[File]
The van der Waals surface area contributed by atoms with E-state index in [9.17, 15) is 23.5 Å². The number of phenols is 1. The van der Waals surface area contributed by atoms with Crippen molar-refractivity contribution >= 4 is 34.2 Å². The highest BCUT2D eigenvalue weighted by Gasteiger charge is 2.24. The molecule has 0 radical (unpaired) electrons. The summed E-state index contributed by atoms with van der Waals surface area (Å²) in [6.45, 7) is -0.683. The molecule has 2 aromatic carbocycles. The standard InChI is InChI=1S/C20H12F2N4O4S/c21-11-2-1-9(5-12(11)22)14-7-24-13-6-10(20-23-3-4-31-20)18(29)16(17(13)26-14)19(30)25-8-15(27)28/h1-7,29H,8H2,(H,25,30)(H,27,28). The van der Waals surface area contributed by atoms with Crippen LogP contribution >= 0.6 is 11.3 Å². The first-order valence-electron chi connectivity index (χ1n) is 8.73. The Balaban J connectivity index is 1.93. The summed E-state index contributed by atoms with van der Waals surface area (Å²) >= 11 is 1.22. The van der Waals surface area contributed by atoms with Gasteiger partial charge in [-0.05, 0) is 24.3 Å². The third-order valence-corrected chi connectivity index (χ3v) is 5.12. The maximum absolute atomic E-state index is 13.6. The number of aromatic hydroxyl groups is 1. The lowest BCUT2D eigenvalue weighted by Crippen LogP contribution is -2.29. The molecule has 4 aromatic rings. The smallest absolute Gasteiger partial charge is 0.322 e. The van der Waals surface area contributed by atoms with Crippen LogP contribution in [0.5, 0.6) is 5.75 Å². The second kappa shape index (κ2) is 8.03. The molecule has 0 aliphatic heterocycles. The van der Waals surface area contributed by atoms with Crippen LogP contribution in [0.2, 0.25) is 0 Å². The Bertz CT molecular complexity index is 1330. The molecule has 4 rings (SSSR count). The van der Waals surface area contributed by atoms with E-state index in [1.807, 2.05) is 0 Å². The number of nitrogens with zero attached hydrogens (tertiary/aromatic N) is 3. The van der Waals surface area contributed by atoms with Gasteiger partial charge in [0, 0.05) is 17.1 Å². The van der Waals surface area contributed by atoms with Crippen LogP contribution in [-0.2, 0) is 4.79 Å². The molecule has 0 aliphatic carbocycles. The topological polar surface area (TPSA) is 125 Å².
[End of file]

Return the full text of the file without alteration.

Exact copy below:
The van der Waals surface area contributed by atoms with E-state index in [9.17, 15) is 23.5 Å². The number of phenols is 1. The van der Waals surface area contributed by atoms with Crippen molar-refractivity contribution >= 4 is 34.2 Å². The highest BCUT2D eigenvalue weighted by Gasteiger charge is 2.24. The molecule has 0 radical (unpaired) electrons. The summed E-state index contributed by atoms with van der Waals surface area (Å²) in [6.45, 7) is -0.683. The molecule has 2 aromatic carbocycles. The standard InChI is InChI=1S/C20H12F2N4O4S/c21-11-2-1-9(5-12(11)22)14-7-24-13-6-10(20-23-3-4-31-20)18(29)16(17(13)26-14)19(30)25-8-15(27)28/h1-7,29H,8H2,(H,25,30)(H,27,28). The van der Waals surface area contributed by atoms with Crippen LogP contribution >= 0.6 is 11.3 Å². The first-order valence-electron chi connectivity index (χ1n) is 8.73. The Balaban J connectivity index is 1.93. The summed E-state index contributed by atoms with van der Waals surface area (Å²) >= 11 is 1.22. The van der Waals surface area contributed by atoms with Gasteiger partial charge in [-0.05, 0) is 24.3 Å². The third-order valence-corrected chi connectivity index (χ3v) is 5.12. The maximum absolute atomic E-state index is 13.6. The number of aromatic hydroxyl groups is 1. The lowest BCUT2D eigenvalue weighted by Crippen LogP contribution is -2.29. The molecule has 4 aromatic rings. The smallest absolute Gasteiger partial charge is 0.322 e. The van der Waals surface area contributed by atoms with Crippen LogP contribution in [0.5, 0.6) is 5.75 Å². The second kappa shape index (κ2) is 8.03. The molecule has 0 aliphatic heterocycles. The van der Waals surface area contributed by atoms with Crippen LogP contribution in [0.2, 0.25) is 0 Å². The Bertz CT molecular complexity index is 1330. The molecule has 4 rings (SSSR count). The van der Waals surface area contributed by atoms with E-state index in [1.807, 2.05) is 0 Å². The number of nitrogens with zero attached hydrogens (tertiary/aromatic N) is 3. The van der Waals surface area contributed by atoms with Gasteiger partial charge in [0, 0.05) is 17.1 Å². The van der Waals surface area contributed by atoms with Crippen LogP contribution in [-0.2, 0) is 4.79 Å². The molecule has 0 aliphatic carbocycles. The topological polar surface area (TPSA) is 125 Å².